Why Emotional Intelligence (EQ) needs a rethink, and fast

How do you measure emotional intelligence | Sapia candidate experience software

Here’s a hot take: The science of Emotional Intelligence (EQ) is dubious, confusing, and anything but settled. When it comes to talent identification, that can be a problem.

First, what is Emotional Intelligence (EQ)?

We tend to measure EQ in the same way we do IQ: Using a test with a series of questions. But emotion and cognitive ability are totally different, and as sciencealert.com points out, ‘It’s much more difficult to measure EI scores as often emotion-based questions do not have one correct answer.’ Add to this the fact that many EQ tests rely on self-reported data, and you can see how IQ and EQ are not simply two equal sides of the coin that make up a person.

That’s not to say that Emotional Intelligence doesn’t exist, just that it’s a roundabout way of measuring personality traits and behaviours that other mechanisms, such as the HEXACO personality inventory, do more reliably and effectively. EQ also carries the issue of ranking certain traits as more desirable or ‘better’ than others – for example, extraversion, agreeableness, and openness.

The trap of over-weighting agreeableness

When we say someone has good or high EQ, what we tend to mean is that they’re friendly, kind, self-aware, and generally speaking, extraverted. They can adjust their tone and approach depending on who they’re talking to. They’re not known to be rude, or brash, or talk too much.

That’s an estimation of someone with good EQ, and this is the problem: It’s an empirical judgment. And while we think we’re describing someone who is emotionally intelligent, we’re really describing someone who is high in agreeableness, emotionality, openness, and other more valid measures of personality. Sounds like a great person, sure, but not necessarily a better type of person for every situation.

Consider this: Many studies have shown that disagreeable people tend to perform better over their career than people who are polite, kind, and friendly. A great proportion of CEOs, be they women or men, are high in disagreeableness. It’s easy to see why: though there are many downsides to disagreeableness, it pays, in many situations, to possess the ability to be combative, straightforward, and brutally honest. To think of disagreeableness as inherently worse than agreeableness is misguided and, at worst, discriminatory.

And even if that is not true, and all of the varied and ever-changing definitions of Emotional Intelligence lead to better job performance, how do we even measure it accurately?

How do you accurately measure Emotional Intelligence (EQ)?

In the context of hiring, EQ is often used as a gut-feel heuristic we apply to people with whom we gel. Even in structured face-to-face interviews, it can be very difficult to assign as score to the different measures of EQ. 

Imagine someone is sitting across from you in an interview. By sight, they appear to be an average person in every way. So, by your questions and their responses, how do you measure their:

  • Self-awareness. What are the repeatable, verifiable signals of someone who is aware of themselves? Is it their propensity to correct statements mid-sentence? Is it the way they ask you where to sit before committing to a position? Is it the way they maintain eye-contact? How much or little eye-contact do you need to be satisfied of above-average self-awareness?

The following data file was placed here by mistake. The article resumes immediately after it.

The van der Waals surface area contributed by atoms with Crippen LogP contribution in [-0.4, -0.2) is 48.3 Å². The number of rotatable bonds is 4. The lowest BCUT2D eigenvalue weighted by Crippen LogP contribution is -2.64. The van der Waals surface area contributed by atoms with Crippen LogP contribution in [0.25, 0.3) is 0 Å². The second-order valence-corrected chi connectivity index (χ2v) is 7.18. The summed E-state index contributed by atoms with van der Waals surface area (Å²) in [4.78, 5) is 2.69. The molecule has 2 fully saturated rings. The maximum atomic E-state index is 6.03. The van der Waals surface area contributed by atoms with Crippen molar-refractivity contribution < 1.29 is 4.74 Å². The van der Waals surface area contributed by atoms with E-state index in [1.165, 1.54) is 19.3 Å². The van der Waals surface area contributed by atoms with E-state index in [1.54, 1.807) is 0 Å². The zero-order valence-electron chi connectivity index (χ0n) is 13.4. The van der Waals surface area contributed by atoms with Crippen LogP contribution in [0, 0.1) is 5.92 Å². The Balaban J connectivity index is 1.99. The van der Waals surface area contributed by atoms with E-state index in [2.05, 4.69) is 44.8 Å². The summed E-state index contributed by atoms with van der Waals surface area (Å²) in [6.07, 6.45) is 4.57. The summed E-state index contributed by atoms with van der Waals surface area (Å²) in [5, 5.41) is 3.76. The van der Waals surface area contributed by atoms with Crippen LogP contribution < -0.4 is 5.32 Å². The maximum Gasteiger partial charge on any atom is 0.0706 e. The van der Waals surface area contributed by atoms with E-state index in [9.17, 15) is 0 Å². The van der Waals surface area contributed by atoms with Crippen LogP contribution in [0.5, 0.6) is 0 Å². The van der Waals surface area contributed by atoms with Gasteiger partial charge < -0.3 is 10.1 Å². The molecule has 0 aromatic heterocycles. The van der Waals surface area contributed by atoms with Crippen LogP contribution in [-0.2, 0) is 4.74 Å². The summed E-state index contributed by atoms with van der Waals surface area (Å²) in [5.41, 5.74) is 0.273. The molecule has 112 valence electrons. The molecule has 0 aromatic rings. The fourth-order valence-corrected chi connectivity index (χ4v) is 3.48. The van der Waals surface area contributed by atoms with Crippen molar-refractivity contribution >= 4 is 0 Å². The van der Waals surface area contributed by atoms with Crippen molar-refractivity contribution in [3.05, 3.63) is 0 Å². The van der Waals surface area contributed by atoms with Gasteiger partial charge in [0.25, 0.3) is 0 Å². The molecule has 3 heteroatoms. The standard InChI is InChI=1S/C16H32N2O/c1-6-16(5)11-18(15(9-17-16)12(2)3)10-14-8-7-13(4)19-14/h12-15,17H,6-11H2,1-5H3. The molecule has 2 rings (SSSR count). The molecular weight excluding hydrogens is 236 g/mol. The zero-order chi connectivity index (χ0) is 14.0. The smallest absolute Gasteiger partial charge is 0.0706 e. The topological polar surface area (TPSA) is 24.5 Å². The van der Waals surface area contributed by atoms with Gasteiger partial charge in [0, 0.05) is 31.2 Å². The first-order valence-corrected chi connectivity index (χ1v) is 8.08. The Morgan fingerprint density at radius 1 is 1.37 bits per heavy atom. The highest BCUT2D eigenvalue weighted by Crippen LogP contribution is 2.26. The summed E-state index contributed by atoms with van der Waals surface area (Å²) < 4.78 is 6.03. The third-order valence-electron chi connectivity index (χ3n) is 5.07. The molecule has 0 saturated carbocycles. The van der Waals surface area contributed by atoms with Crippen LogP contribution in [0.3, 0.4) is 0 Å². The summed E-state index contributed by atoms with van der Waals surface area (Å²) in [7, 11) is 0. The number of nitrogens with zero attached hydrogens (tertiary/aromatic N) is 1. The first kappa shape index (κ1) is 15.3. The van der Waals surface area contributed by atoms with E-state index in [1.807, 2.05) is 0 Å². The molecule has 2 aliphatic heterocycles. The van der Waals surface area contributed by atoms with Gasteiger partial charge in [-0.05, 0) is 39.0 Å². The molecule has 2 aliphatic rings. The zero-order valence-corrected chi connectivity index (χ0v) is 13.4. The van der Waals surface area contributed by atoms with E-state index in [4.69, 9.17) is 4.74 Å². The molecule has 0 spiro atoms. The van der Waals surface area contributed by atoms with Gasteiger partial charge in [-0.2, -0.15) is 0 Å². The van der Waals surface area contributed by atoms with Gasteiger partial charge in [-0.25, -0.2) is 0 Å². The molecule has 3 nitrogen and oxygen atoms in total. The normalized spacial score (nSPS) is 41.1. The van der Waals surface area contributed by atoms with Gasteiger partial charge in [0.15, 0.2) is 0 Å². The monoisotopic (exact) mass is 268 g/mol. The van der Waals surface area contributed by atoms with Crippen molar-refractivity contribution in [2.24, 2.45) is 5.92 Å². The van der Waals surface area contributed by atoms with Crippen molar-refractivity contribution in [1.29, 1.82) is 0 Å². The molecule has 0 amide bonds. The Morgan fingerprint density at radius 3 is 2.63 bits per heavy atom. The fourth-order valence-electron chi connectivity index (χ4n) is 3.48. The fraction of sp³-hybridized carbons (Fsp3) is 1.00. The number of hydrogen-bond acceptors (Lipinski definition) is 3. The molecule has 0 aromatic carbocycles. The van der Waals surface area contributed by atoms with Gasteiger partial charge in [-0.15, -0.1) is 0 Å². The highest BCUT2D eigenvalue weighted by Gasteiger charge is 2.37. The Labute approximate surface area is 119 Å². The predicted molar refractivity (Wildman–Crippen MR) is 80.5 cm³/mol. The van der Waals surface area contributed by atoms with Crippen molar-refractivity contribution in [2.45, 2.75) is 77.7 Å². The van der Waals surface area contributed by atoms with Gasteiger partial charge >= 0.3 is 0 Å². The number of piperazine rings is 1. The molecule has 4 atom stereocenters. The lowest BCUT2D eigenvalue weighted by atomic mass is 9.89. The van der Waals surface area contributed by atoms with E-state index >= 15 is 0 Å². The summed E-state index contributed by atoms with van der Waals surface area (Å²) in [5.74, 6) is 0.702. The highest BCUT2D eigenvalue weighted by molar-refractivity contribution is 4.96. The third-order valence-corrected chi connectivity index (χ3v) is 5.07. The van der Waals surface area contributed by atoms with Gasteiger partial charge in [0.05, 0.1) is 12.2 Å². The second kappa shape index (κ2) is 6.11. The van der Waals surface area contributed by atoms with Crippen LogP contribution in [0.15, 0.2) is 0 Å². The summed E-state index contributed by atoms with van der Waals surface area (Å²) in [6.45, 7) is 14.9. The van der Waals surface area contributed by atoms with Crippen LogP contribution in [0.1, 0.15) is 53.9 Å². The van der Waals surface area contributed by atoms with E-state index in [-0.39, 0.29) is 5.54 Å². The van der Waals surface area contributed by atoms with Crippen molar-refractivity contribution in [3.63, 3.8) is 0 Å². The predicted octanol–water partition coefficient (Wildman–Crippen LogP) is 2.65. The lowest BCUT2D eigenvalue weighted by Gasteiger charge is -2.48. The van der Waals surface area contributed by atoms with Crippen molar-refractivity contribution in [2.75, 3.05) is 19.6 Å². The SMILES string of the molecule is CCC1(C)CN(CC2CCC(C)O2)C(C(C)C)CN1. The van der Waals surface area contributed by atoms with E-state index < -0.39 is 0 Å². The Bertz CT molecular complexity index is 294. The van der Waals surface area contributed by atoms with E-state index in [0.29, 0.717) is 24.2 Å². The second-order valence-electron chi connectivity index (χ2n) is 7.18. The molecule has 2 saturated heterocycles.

• Adaptability, teamwork, or ability to influence. Sure, you might ask them about a time where they had to apply abstract thinking to resolve a stressful situation, but how do you rate their answer objectively? Experience may tell you that they have been adaptable, and that’s all well and good, but how do you rank that against someone who is, personality-wise, highly geared for adaptability, but has not had the opportunity to prove it? In other words, how do you assess potential fairly, from candidate to candidate?

The alternative to measuring EQ badly

Again, aside from face-value judgments of agreeableness and social tact, it’s near-on impossible to assess EQ in any fair or meaningful way. That’s not even accounting for the many biases we, as humans, bring to the hiring process. You might, with some accuracy, be able to appraise a person’s EQ once it’s been proven, but that’s not useful at all in recruitment. In hiring, you’re hedging against unknowns, hoping for the best.

That’s what makes accurate personality assessment so critical – and why we built our Ai Smart Interviewer. It finds you the people you need based on an accurate, HEXACO-based assessment of their personality. One interview, via chat, is all it takes.

We look at the critical power skills – communication, emotionality, empathy, openness, and so on – and profile all candidates fairly against one another. So you’re ranking suitability on objective and repeatable measures. No guesswork involved. No bias.

You bet it works. 94% of the 2+ million candidates we’ve interviewed found their personality insights accurate and valuable. On average, 80% of the candidates who experience our interview process recommend you as an employer of choice, even if they don’t get the job.

Someone with an ostensibly high EQ is, in most cases, someone you might want. But appearances can be deceiving, and humans, by nature, are not good at objectively assessing personality. We’re just not, period.

Get the help you need, and you’ll quickly hire the people you want.

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